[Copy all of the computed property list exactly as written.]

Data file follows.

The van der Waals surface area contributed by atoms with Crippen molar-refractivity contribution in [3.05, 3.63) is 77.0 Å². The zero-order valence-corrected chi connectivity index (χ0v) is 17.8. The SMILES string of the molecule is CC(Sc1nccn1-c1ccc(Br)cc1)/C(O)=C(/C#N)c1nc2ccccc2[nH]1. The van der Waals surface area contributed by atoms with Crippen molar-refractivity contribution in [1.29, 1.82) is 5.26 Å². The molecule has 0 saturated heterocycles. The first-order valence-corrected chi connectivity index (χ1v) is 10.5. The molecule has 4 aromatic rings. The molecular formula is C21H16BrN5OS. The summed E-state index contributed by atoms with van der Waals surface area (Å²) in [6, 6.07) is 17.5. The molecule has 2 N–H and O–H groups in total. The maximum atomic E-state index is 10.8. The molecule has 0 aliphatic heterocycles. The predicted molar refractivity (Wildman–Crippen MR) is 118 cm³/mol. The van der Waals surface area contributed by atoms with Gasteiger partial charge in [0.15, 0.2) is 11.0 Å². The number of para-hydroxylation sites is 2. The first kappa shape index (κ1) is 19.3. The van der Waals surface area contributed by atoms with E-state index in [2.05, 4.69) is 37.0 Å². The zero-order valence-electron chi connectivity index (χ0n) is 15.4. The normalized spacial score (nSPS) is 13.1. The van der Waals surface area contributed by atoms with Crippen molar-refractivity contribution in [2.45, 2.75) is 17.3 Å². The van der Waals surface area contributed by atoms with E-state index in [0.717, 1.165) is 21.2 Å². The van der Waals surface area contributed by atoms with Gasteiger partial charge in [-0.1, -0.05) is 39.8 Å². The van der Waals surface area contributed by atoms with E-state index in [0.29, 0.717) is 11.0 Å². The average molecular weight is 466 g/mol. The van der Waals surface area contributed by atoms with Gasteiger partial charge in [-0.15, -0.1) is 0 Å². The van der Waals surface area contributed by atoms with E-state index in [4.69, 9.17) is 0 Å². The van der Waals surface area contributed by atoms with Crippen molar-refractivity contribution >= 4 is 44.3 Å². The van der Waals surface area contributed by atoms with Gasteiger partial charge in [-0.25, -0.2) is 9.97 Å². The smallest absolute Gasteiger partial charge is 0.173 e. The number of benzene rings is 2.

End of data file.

The van der Waals surface area contributed by atoms with Crippen molar-refractivity contribution in [3.05, 3.63) is 77.0 Å². The zero-order valence-corrected chi connectivity index (χ0v) is 17.8. The SMILES string of the molecule is CC(Sc1nccn1-c1ccc(Br)cc1)/C(O)=C(/C#N)c1nc2ccccc2[nH]1. The van der Waals surface area contributed by atoms with Crippen molar-refractivity contribution in [1.29, 1.82) is 5.26 Å². The molecule has 0 saturated heterocycles. The first-order valence-corrected chi connectivity index (χ1v) is 10.5. The molecule has 4 aromatic rings. The molecular formula is C21H16BrN5OS. The summed E-state index contributed by atoms with van der Waals surface area (Å²) in [6, 6.07) is 17.5. The molecule has 2 N–H and O–H groups in total. The maximum atomic E-state index is 10.8. The molecule has 0 aliphatic heterocycles. The predicted molar refractivity (Wildman–Crippen MR) is 118 cm³/mol. The van der Waals surface area contributed by atoms with Gasteiger partial charge in [0.15, 0.2) is 11.0 Å². The number of para-hydroxylation sites is 2. The first kappa shape index (κ1) is 19.3. The van der Waals surface area contributed by atoms with E-state index in [2.05, 4.69) is 37.0 Å². The zero-order valence-electron chi connectivity index (χ0n) is 15.4. The normalized spacial score (nSPS) is 13.1. The van der Waals surface area contributed by atoms with Crippen molar-refractivity contribution in [2.45, 2.75) is 17.3 Å². The van der Waals surface area contributed by atoms with E-state index in [0.717, 1.165) is 21.2 Å². The van der Waals surface area contributed by atoms with Gasteiger partial charge in [-0.1, -0.05) is 39.8 Å². The van der Waals surface area contributed by atoms with E-state index in [0.29, 0.717) is 11.0 Å². The average molecular weight is 466 g/mol. The van der Waals surface area contributed by atoms with Gasteiger partial charge in [-0.15, -0.1) is 0 Å². The van der Waals surface area contributed by atoms with E-state index in [4.69, 9.17) is 0 Å². The van der Waals surface area contributed by atoms with Crippen molar-refractivity contribution >= 4 is 44.3 Å². The van der Waals surface area contributed by atoms with Gasteiger partial charge in [-0.25, -0.2) is 9.97 Å². The smallest absolute Gasteiger partial charge is 0.173 e. The number of benzene rings is 2.